Where chapter 36 started with “These are the generations of Esau,” chapter 37 begins, “These are the generations of Jacob.” We are to see a sharp contrast and distinction from Esau to Jacob. And from here to the end of the book (14 chapters) are about what happens to the 12 sons of Jacob. That’s about 25% of the book of Genesis. So these are pretty important stories we’ve been leading up to.
More than any other of the brothers, Joseph, who happens to be the second youngest, gets the most “screen time.” This chapter introduces all of the important characters and motivations that we’ll keep in mind throughout the rest of Genesis.
Joseph is the center of the story. He’s a teenager. Like Moses much later, Joseph attempts to live into his vocation of leadership and influence to disastrous consequences. It proves to be the catalyst of the conflict in this story.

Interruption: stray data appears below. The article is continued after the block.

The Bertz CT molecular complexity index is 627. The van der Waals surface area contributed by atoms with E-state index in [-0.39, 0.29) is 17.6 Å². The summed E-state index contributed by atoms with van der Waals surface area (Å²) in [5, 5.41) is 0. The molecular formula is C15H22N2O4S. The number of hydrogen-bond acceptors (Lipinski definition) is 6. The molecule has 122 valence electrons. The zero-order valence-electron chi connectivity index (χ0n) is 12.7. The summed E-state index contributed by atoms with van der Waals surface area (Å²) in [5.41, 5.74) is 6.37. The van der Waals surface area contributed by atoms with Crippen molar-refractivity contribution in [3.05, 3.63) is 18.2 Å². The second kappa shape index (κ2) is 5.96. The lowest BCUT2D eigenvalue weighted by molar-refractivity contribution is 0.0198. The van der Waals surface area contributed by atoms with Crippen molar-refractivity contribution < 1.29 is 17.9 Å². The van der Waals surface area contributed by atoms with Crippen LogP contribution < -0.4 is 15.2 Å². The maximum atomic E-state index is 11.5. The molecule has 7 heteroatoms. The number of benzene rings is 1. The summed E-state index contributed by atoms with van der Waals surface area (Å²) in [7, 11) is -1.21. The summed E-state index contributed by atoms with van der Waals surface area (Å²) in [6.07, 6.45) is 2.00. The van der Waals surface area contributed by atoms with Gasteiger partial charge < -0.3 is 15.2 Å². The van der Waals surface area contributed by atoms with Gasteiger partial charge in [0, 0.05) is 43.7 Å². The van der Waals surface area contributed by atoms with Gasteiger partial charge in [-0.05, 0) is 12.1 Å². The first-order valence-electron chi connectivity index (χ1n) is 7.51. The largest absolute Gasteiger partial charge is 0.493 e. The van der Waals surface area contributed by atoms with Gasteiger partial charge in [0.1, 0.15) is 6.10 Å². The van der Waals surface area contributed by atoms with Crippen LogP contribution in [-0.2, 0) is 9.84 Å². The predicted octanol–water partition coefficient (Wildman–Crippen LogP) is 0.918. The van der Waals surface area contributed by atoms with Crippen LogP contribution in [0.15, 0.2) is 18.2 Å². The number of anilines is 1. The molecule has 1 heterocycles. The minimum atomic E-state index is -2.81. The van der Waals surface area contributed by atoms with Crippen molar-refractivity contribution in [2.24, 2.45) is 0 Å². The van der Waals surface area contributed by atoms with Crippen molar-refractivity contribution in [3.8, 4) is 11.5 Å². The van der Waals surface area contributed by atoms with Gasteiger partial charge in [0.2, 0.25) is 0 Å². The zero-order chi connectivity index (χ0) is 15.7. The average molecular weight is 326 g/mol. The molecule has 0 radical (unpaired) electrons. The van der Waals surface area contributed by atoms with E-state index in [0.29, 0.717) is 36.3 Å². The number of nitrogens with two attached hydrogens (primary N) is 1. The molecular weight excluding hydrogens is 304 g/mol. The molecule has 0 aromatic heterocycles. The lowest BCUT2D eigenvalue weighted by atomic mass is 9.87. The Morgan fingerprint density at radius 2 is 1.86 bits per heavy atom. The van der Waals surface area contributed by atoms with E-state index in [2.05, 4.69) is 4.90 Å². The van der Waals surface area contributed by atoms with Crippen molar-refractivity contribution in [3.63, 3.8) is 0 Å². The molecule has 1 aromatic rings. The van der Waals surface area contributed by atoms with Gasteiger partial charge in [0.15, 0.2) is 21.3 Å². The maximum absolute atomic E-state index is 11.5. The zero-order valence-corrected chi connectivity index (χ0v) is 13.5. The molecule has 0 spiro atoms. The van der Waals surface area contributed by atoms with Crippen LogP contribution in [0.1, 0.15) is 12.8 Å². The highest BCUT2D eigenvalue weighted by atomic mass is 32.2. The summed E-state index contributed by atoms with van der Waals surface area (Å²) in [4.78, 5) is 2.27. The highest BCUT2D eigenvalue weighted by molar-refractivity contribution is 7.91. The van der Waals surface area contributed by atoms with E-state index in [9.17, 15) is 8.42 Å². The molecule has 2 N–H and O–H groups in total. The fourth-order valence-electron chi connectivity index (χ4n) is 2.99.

Where is God in this story? God isn’t mentioned once. This is a purely human story, full of human family conflict. Ambition. Anger. Jealousy. Envy. Scheming. Deception. This isn’t a complete story, yet. It’s just the set-up. If this is a play, this is Act I, and with the sale of Joseph the curtain closes, and we’re on the edge of our seats, “What happens next?”
Can you even imagine this scenario? Hating your brother to point of planning to murder him? But you can’t quite justify it, so you traffic him instead and make a few bucks?
Joseph is a pretentious brat. Jacob’s parenting skills are suspect at best to be playing favorites. And these brothers are profiteering thugs.
But this is the family that God has chosen. This is the family of whom all the hope of creation’s redemption lies. Wow.
It seems the heroes of God’s Redemption Story all start out with really shady beginnings. And if God can use them, who can’t God use?
What about you? What do you see?